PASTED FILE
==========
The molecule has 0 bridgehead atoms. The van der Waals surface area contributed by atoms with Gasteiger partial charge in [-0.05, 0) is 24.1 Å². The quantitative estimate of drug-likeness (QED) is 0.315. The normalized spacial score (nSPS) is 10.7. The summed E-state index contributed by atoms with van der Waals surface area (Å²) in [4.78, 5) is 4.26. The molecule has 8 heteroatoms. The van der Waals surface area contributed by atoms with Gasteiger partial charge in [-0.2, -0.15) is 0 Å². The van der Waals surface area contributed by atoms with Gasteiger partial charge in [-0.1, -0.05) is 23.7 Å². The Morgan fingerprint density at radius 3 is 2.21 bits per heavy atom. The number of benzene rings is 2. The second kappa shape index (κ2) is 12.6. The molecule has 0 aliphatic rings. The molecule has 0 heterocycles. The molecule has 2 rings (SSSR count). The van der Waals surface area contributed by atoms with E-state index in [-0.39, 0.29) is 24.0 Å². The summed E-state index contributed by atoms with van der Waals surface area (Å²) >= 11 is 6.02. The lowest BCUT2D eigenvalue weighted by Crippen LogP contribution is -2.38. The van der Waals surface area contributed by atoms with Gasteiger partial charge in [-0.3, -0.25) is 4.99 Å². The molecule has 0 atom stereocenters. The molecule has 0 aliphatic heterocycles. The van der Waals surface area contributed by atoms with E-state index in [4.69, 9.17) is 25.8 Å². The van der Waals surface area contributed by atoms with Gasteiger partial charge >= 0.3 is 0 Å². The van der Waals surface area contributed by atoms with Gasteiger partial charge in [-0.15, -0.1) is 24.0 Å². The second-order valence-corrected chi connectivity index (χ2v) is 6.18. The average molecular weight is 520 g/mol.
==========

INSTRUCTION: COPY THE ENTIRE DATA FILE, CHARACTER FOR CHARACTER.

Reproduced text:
The molecule has 0 bridgehead atoms. The van der Waals surface area contributed by atoms with Gasteiger partial charge in [-0.05, 0) is 24.1 Å². The quantitative estimate of drug-likeness (QED) is 0.315. The normalized spacial score (nSPS) is 10.7. The summed E-state index contributed by atoms with van der Waals surface area (Å²) in [4.78, 5) is 4.26. The molecule has 8 heteroatoms. The van der Waals surface area contributed by atoms with Gasteiger partial charge in [-0.2, -0.15) is 0 Å². The van der Waals surface area contributed by atoms with Gasteiger partial charge in [-0.1, -0.05) is 23.7 Å². The Morgan fingerprint density at radius 3 is 2.21 bits per heavy atom. The number of benzene rings is 2. The second kappa shape index (κ2) is 12.6. The molecule has 0 aliphatic rings. The molecule has 0 heterocycles. The molecule has 2 rings (SSSR count). The van der Waals surface area contributed by atoms with E-state index in [-0.39, 0.29) is 24.0 Å². The summed E-state index contributed by atoms with van der Waals surface area (Å²) >= 11 is 6.02. The lowest BCUT2D eigenvalue weighted by Crippen LogP contribution is -2.38. The van der Waals surface area contributed by atoms with Gasteiger partial charge in [-0.3, -0.25) is 4.99 Å². The molecule has 0 atom stereocenters. The molecule has 0 aliphatic heterocycles. The van der Waals surface area contributed by atoms with E-state index in [4.69, 9.17) is 25.8 Å². The van der Waals surface area contributed by atoms with Gasteiger partial charge >= 0.3 is 0 Å². The van der Waals surface area contributed by atoms with Gasteiger partial charge in [-0.15, -0.1) is 24.0 Å². The second-order valence-corrected chi connectivity index (χ2v) is 6.18. The average molecular weight is 520 g/mol.